So many of us feel uneasy saying no in the first place; Keeping our intended no a no when we're on the receiving end of a relentless inability to accept it as such can wear us down, undermine our confidence, and put our safety into question--that's the really tough part. Accepting a no is absolutely not the same as bounce-back-ability, overcoming obstacles, or finding an alternative path when it comes to our careers or activism or seeking changes in our society; She'd call me crazy, or make faces at me, or call me names if I did. All my little mind knew was how jumbled up I felt. When in my mother's presence, all I could feel was a chill, as if the sight of me irritated her. I can't recall a time when she was ever nurturing, or made herself fully emotionally available for me. As a child I felt like my younger brother and sister, my uncles, my father, his business phones, her cigarettes, her chores, and her feelings all came before me. I felt like I was invisible to her, and in the rare moments when I did feel like she could see me, she could see only what was wrong with me, which always made me feel like I was never enough. Okay, she said a few moments later, setting down the beverages. Well, yes, she said with a genuine smile that relaxed us both a bit. A few weeks ago I was sitting in my little apartment thinking, for the first time in a long while, about what was next. It was so clear, clearer than anything I've felt in a long, long time. It can be a maybe later or it can be an I'd really rather not or it can be a resounding no. Yet what squeaks out of our mouths is a yes that's laden with everything it isn't. Imagine how much more straightforward our lives would be if our yeses were well-considered and certain. Imagine how much healthier our relationships might be if we really could take people at their word. Imagine, too, how much stress, awkwardness, and backtracking we'd be free from. For as useful and indispensable as we might want to feel or believe we are, what's really, truly valued and integral to healthy, balanced relationships is honesty. People who really care about us would rather we were upfront, honest, and not tying ourselves up in knots.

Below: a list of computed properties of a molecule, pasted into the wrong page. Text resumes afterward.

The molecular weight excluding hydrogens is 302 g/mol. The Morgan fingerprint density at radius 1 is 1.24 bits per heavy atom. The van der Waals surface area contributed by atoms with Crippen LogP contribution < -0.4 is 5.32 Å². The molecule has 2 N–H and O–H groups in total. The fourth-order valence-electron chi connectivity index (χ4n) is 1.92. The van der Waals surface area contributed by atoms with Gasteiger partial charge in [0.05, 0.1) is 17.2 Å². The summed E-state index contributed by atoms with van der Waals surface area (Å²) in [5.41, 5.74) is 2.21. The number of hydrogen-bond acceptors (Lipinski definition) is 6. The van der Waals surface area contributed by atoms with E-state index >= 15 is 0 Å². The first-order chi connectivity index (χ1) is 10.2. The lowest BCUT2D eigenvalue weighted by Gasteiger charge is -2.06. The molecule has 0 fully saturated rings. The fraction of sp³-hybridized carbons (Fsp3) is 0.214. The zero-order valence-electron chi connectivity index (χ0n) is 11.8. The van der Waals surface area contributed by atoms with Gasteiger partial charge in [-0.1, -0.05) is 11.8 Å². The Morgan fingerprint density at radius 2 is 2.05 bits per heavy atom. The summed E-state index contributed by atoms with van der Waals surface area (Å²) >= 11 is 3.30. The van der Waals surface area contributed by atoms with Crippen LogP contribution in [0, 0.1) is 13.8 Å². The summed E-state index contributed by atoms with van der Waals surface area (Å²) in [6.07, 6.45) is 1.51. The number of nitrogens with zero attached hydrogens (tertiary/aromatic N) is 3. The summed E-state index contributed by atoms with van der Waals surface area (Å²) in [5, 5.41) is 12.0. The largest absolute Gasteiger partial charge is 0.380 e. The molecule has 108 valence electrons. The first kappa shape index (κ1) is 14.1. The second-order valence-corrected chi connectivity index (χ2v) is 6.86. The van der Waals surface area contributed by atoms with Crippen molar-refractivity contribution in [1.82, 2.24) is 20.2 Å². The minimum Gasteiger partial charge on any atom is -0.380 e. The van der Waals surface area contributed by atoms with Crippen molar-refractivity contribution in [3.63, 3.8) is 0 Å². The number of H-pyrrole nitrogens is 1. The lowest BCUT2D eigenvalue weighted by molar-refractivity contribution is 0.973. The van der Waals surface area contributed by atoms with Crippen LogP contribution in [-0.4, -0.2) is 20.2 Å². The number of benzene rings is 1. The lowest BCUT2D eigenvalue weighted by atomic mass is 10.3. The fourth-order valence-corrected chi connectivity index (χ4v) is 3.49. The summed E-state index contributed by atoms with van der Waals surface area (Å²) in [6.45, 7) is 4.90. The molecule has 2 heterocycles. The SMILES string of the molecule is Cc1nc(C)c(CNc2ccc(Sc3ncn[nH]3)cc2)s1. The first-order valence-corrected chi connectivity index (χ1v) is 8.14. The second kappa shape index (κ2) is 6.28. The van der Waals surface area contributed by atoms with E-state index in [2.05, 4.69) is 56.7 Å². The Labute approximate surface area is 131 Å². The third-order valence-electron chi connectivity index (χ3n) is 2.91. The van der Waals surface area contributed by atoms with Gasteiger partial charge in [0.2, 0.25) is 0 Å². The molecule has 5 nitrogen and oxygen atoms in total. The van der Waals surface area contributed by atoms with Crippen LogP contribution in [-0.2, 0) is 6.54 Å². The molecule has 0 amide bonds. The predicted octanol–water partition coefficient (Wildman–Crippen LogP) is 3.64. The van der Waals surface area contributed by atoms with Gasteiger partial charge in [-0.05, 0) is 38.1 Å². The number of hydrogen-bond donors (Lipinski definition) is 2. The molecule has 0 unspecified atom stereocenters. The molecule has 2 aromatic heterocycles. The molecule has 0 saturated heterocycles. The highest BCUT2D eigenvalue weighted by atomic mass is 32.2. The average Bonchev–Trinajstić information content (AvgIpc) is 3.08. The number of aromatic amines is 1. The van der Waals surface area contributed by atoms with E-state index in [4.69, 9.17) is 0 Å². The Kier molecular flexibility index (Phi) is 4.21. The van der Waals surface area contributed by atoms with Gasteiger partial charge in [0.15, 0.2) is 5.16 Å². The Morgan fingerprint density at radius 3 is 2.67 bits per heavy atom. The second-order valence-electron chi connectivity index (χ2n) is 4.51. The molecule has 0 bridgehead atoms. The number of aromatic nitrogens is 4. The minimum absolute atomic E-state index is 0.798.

That's the painful part that we all experience--people come into our lives and the relationship is lopsided from the start. Those feelings--of love, respect, care, and compassion--aren't always reciprocated. I tried hard to please her by getting good grades. My brother was not the best of students, and I knew that his poor grades upset my parents. To make them feel better, and also to feel validated, I would strive to achieve, in hopes of fixing whatever that feeling was that felt so wrong in my house and in my blood. She'd praise me in front of my father, but on occasion would accuse me of showing off when I presented her with a good grade when my dad wasn't around. I never knew what to expect from my mother, but I knew she wanted my father to believe everything was fine between her and me. I couldn't name these feelings, which always seemed to get bundled up inside me somewhere. At night, before dinner, my parents would usually talk about the day. She paused for a minute, blowing on her tea before taking a tentative sip. Not only that--what's the future of love and relationships and marriage and sex? The chattering business types suddenly grew irksome. She was more relaxed now, as if she had transferred her anxiety to me. It begs the question: Why are we giving away our yeses to those people? The ones that we know, deep down, wouldn't help us, who would rather we were burned-out keeping their needs met than contemplate our own. Strong, thriving relationships include give-and-take. If one person is always giving and another always taking, then we're going to end up with one person on their knees with nothing left to give and another hopping and skipping and jumping with vitality for life. Those yeses of ours are valuable because they're a gift of our resources to another. Take time to appreciate the emotional, mental, physical, spiritual, financial, and time cost of that ever-so-precious yes, and make sure that a) you're refueled enough to be able to afford dipping into that resource, and that b) your yes is an unequivocal yes without strings attached. On a number of occasions I overheard my mother telling my father that she thought maybe there was something wrong with me.